Lawn bowls or bowls is another member of the boules family of sport. The world’s oldest surviving bowling green is the Southampton Old Bowling Green, and this was first used in 1299. A manuscript housed in the royal library in Windsor contains a drawing of two players aiming at a small cone, instead of a jack. The jack is the smaller ball that is used as the target in a game. Another manuscript of the same century contains representations of three players bowling towards a jack. The game was eventually banned by the king and parliament as the concern was the sport would affect the practice of archery. The later was of course very important in battle at the time. The prohibition continued despite the invention of gun powder and firearms that eventually lead to the fall of archery as the weapon of choice.
The basis of the rules of what has become the modern game, was first published by William Wallace Mitchell in 1864, a Glasgow cotton merchant. In 1830 the patenting of the first lawn mower changed everything for many sports. This meant that playing fields, greens, ovals, grass courts etc., could now be much better prepared. Several national bowling associations were established in the late 1800s, including the Scottish Bowling Association in 1892. Today World Bowls is the highest recognised international authority for the sport with their headquarters based in Edinburgh. There are over 50 members worldwide.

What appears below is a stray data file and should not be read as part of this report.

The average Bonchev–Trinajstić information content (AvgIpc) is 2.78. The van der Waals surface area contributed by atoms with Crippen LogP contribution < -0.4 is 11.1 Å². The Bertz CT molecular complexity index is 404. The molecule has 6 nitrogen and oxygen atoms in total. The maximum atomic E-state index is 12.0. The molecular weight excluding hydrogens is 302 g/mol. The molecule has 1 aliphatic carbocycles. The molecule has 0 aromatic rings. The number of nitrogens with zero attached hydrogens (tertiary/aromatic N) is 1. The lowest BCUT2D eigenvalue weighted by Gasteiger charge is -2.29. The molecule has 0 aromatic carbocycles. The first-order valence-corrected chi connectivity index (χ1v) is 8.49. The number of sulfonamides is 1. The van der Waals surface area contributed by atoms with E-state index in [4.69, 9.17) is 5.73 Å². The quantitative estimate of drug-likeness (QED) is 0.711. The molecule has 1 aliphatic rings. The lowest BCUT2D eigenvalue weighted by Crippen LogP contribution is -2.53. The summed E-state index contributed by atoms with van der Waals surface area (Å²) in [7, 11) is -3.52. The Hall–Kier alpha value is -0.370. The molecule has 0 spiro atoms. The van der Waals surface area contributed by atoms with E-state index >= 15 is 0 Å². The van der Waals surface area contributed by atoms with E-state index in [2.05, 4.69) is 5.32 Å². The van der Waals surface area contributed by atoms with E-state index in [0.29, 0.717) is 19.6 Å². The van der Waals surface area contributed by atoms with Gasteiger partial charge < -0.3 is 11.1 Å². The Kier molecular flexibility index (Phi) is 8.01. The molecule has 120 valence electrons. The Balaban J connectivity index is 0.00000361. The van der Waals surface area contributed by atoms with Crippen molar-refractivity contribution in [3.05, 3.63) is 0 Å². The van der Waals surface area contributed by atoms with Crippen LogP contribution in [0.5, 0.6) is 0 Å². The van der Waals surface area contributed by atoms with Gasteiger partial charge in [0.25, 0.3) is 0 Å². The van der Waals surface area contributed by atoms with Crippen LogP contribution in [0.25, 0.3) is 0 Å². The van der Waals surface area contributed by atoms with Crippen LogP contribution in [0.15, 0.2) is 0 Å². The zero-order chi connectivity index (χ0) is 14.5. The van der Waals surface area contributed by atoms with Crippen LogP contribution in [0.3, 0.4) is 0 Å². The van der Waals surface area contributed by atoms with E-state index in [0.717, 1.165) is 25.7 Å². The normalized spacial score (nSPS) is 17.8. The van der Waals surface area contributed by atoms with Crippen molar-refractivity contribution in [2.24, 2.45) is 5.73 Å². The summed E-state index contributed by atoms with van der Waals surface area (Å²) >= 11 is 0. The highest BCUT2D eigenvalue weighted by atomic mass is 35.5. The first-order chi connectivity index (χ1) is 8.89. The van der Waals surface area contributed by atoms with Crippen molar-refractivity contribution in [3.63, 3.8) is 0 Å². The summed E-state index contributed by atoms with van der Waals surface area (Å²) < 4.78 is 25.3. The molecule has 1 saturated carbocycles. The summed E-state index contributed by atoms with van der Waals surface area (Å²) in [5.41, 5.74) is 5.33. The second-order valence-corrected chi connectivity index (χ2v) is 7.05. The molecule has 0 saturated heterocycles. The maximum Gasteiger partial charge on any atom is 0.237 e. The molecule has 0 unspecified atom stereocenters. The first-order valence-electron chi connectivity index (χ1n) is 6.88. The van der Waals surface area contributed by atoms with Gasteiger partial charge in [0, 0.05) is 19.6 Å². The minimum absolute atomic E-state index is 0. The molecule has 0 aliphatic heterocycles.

The game is played with rules very similar to other boules sports. There is a smaller ball, the jack or kitty, that is first rolled by the opponent in a singles match. Teams can consist of pair, triples or fours. The bowling green is divided into parallel playing strips called rinks. When the jack comes to rest, it is then aligned to the centre of the rink and players proceed to roll their bowls from a mat towards the jack. Points are scored based on the proximity of the balls to the jack. Greens can be various shapes and sizes with differently prepared surfaces. Bowls can also be played indoors.